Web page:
Western Conference Finals Recap (Game 6)
SUNS/MAVS (Game 6): Mavericks 102-Suns 93
- This game turned into a near replica of Game 3, where the Suns control the 1st half, then the Mavs come out after halftime and put the clamps down defensively in the 3rd quarter. The Mavs also made the adjustment to attack the rim more in the 3rd, and that combined with their improved defensive effort helped them advance to their first NBA Finals. This is the type of game where you understand why Avery Johnson won the Coach of the Year, cause he had his Mavs in a totally different mindset after halftime, just like Game 3.
- The Mavs' offense looked sluggish in the 1st half and a part of that was, they were not attacking the paint like they should. Well, guess what sparked their run in the 3rd quarter, besides their defense? Of course, more shots going toward the basket--the Mavs had 50 points/paints in Game 6. Dirk had a couple drives where he got +1 plays and this seemed to re-energize him. Terry also came out in the 3rd and made a concerted effort to go at the rim. Basically, good things would happen when Dallas put their head down and went at the rim in this series. When they would go thru funks offensively usually directly correlated to when they would go into jumpshot-mode, like the 1st half of this game. Dirk finished with 24 pts., 10 rebs, 3 blocks, & got to the line 9 times. Terry added 17 pts., and Stackhouse was a key component off the bench once again in this year's playoffs with 19 pts. & 6/6 from the foul line.
- Howard was the one guy on the Mavs who actually was attacking all game, instead of just the 2nd half, and he did it at both ends of the floor. Josh did a wonderful job once again on defense either in making quick rotations or really frustrating Nash for key stretchs of the game, he also had 3 steals. The Mavs improved to 25-0 this year when Howard scores 20+ or more--Josh had 20 pts. & 15 boards (5 off.).
-As a whole, The Mavs' defense did a great job after halftime of giving up 42 points, and only 15 pts. in the 3rd quarter. Also, in the two key catergories of defending the 3pt. line and transition vs. the Suns, the Mavs did a great job of only giving up 8 fast break points & 6 made 3pointers. Their rotations in the 2nd half were excellent and they forced at least 4-5 instances where the Suns were uncharacteristicly in danger of shot clock violations; the Mavs just seemed to challenge every shot well, even the 3pt. looks.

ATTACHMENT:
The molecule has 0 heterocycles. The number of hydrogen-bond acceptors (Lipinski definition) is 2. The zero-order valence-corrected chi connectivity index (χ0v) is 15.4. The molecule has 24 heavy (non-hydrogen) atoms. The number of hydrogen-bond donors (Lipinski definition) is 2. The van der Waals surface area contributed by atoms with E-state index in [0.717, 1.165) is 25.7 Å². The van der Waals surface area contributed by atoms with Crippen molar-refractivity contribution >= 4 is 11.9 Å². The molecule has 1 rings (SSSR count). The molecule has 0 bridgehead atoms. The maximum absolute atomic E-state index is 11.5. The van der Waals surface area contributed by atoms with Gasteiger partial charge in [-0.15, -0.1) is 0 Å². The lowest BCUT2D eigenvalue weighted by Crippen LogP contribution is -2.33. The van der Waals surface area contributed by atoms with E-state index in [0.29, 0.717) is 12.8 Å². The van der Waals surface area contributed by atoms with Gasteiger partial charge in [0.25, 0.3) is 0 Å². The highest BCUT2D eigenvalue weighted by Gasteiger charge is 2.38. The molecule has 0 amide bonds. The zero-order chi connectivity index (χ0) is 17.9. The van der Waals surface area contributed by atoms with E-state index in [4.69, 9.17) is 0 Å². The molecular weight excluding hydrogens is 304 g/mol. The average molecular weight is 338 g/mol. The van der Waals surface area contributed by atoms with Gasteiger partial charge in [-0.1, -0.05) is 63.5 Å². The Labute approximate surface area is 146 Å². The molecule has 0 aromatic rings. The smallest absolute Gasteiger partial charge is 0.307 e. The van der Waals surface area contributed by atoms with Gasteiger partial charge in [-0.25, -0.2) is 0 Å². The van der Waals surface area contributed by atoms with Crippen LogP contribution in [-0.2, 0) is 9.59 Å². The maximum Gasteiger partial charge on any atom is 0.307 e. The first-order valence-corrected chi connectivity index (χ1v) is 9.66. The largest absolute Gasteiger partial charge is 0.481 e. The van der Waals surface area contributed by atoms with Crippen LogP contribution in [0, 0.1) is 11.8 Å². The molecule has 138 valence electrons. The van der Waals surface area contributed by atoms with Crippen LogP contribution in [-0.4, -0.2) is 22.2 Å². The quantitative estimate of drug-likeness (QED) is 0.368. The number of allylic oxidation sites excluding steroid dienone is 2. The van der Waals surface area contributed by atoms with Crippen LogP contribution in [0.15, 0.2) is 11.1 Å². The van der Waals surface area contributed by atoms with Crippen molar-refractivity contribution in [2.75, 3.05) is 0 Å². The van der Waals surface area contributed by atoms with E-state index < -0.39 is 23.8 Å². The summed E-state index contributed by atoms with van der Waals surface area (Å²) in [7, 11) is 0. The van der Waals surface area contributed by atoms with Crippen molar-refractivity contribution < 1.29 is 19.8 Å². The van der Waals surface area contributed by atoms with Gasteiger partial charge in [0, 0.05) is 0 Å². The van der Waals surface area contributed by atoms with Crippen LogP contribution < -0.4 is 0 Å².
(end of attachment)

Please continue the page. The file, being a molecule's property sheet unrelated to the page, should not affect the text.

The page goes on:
- The Suns' offense started the game like gangbusters, scoring 29 pts. in the 1st quarter, but could not respond in kind to the Mavs' cranked-up defensive effort in the 2nd half. The Suns really struggled to get good looks in the 3rd, very similar to Game 3, and only managed 15 points. To go along with the aforementioned near shot clock violations, the Suns were unusually sloppy with the ball--18 total TOs, Diaw had 6 TOs. Diaw did have another good game with 30 pts. on 11/16 & 11 rebs. But like I said before, I can definitely live with Diaw getting 18 ft. looks all day, cause I'll live with those type of open 2pt. shots vs. the Suns; I would actually encourage those shots all day, just to get them off the 3pt. line. Was the Suns' short rotation effected cause of fatigue & foul trouble? Probably to a degree, but I think most people are overrating this factor. This win had more to do with the Mavs' willingness to attack the rim in the 2nd half, and to cut down on the Suns' easy points.
- It seems everyone is jumping on this SmallBall revolution lately, saying it is the new wave of the NBA. I am not quite buying it, and it is not just cause the Suns lost, even if they somehow won the Finals this year, I wasn't fully onboard. To me its more of a SpeedBall formula: where you look for athletes at every position, but you don't sacrifice the size that this year's Suns team did. This year's Suns team is not a good long-term answer cause their lack of height really cost them too much on defense and their defensive boards. I think if you are looking for a physical blueprint for the ideal team to deal with the new rules, the Pistons are still it. Even though they did not perform too well in the playoffs, their current frontline is the perfect recipe for success. They have bigs who are good athletes that can comfortably wander out on the perimeter and not get overwhelmed when opposing teams downsize. With all the emphasis on penetrating guards, you need good, quick bigs who can rotate fast and protect the rim more tham ever. So, the Suns definitely need to look for some size in the off-season. I know they are getting Amare back, but they still could use a guy to provide what Steve Hunter did last year. It seems they need someone to spell Nash for about 15 minutes a game, since they don't think Barbosa can do it.